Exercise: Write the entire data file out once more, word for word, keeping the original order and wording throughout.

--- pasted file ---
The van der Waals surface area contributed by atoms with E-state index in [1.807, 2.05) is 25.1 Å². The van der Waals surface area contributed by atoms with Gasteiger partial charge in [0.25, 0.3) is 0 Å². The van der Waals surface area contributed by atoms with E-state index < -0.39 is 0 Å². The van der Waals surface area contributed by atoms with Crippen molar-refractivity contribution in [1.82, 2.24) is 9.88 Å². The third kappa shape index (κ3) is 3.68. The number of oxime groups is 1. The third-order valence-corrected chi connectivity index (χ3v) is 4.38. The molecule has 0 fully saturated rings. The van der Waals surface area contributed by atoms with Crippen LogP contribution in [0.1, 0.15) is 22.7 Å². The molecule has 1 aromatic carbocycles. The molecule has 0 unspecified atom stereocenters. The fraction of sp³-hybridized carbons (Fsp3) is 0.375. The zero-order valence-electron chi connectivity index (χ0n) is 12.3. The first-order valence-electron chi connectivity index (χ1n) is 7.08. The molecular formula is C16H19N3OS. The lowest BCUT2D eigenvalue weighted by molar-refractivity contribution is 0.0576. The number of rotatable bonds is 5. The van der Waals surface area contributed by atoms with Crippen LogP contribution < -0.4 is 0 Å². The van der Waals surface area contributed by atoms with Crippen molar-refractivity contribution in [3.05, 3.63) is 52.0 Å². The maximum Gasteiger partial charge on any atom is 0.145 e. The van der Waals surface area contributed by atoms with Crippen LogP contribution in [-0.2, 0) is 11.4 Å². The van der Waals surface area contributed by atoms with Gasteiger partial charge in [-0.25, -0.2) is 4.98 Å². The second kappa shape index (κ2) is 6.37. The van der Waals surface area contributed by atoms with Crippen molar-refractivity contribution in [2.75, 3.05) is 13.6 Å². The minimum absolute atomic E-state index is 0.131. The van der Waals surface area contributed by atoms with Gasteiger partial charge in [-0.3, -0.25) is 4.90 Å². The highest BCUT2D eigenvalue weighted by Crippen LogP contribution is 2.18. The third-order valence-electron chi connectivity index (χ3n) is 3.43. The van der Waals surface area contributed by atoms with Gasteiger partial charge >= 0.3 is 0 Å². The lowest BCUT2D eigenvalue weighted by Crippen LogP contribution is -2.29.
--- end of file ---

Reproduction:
The van der Waals surface area contributed by atoms with E-state index in [1.807, 2.05) is 25.1 Å². The van der Waals surface area contributed by atoms with Gasteiger partial charge in [0.25, 0.3) is 0 Å². The van der Waals surface area contributed by atoms with E-state index < -0.39 is 0 Å². The van der Waals surface area contributed by atoms with Crippen molar-refractivity contribution in [1.82, 2.24) is 9.88 Å². The third kappa shape index (κ3) is 3.68. The number of oxime groups is 1. The third-order valence-corrected chi connectivity index (χ3v) is 4.38. The molecule has 0 fully saturated rings. The van der Waals surface area contributed by atoms with Crippen LogP contribution in [0.1, 0.15) is 22.7 Å². The molecule has 1 aromatic carbocycles. The molecule has 0 unspecified atom stereocenters. The fraction of sp³-hybridized carbons (Fsp3) is 0.375. The zero-order valence-electron chi connectivity index (χ0n) is 12.3. The first-order valence-electron chi connectivity index (χ1n) is 7.08. The molecular formula is C16H19N3OS. The lowest BCUT2D eigenvalue weighted by molar-refractivity contribution is 0.0576. The number of rotatable bonds is 5. The van der Waals surface area contributed by atoms with Crippen LogP contribution < -0.4 is 0 Å². The van der Waals surface area contributed by atoms with Crippen molar-refractivity contribution in [3.05, 3.63) is 52.0 Å². The maximum Gasteiger partial charge on any atom is 0.145 e. The van der Waals surface area contributed by atoms with Crippen LogP contribution in [-0.2, 0) is 11.4 Å². The van der Waals surface area contributed by atoms with Gasteiger partial charge in [-0.25, -0.2) is 4.98 Å². The second kappa shape index (κ2) is 6.37. The van der Waals surface area contributed by atoms with Crippen molar-refractivity contribution in [2.75, 3.05) is 13.6 Å². The minimum absolute atomic E-state index is 0.131. The van der Waals surface area contributed by atoms with Gasteiger partial charge in [-0.3, -0.25) is 4.90 Å². The highest BCUT2D eigenvalue weighted by Crippen LogP contribution is 2.18. The third-order valence-electron chi connectivity index (χ3n) is 3.43. The van der Waals surface area contributed by atoms with Gasteiger partial charge >= 0.3 is 0 Å². The lowest BCUT2D eigenvalue weighted by Crippen LogP contribution is -2.29.